and so

which has two solutions:


Converting back to our variable a, we find that


are the two solutions. Hence, our equation has one unique positive solution and one unique negative solution. Since we’ve done this in full generality, we can now conclude that





and many more…

5. Checkerboard matrix negation is determinant-invariant

This final result is something I recently stumbled upon during some of my research, but it does have a bit more required knowledge regarding matrices. As such, I’m not going to go into the proof itself; instead, I’ll try to explain the result and then leave the proof as an exercise for any interested readers out there.


Firstly, it's important to know that a matrix is a collection of numbers in a row-column structure. For example,



is a 2x2 matrix (since there are 2 columns and 2 rows). For square matrices, where the number of rows and columns are the same, there is a measurement of the matrix known as the determinant that characterises its behaviour. Given a general 2x2 matrix A of the form,



then the determinant is calculated as


The result I recently learned about is that, for any NxN matrix (where N is some positive whole number), negating every other element of the matrix, starting from the (row 1, column 2) element, leaves the determinant invariant. That is, given a matrix B of the form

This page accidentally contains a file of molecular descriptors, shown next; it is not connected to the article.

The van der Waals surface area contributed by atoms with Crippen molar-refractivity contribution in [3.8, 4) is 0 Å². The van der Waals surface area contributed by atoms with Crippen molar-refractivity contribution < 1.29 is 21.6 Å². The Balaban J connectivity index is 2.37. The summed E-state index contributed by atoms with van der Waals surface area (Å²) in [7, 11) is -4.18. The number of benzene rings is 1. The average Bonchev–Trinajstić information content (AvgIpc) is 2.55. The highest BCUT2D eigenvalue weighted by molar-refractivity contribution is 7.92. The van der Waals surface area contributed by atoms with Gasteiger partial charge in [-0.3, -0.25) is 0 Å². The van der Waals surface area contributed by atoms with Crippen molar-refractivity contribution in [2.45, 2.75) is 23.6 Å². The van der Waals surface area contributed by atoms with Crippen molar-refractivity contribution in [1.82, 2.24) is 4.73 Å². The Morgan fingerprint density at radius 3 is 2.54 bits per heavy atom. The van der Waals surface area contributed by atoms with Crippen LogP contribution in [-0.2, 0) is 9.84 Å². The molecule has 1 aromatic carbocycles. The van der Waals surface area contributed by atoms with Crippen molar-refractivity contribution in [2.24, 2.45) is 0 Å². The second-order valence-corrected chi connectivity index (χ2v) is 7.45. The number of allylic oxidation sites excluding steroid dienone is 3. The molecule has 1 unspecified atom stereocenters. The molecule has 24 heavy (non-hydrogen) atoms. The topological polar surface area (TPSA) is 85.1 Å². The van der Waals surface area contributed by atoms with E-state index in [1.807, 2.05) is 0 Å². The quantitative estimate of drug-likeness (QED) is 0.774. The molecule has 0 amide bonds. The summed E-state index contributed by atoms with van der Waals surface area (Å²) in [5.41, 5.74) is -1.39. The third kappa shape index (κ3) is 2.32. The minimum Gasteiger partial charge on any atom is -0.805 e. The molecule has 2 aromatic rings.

and let’s say that we define some new matrix C, of the form




Then det ( C ) = det ( B ). Note, this is true for any sized square matrix, which was something that astounded me.


I want to emphasise that, if you tried proving any of these results above as well as anything else, proofs are sometimes hard work. More than this, making a proof that is clear and easy to follow is even harder, and almost always requires multiple attempts. In fact, having noticed that the above result seemed to be true for the matrices I was working with, I managed to construct a 2-page proof by induction for the general case. Following this, I found an off-handed comment about this property in a paper where the author presented a two-line proof. So don’t be discouraged if you didn’t think up the most efficient proof for a particular result. The truth is, most of the proofs that you see are the results of multiple attempts, as well as multiple drafts to make them clear and concise.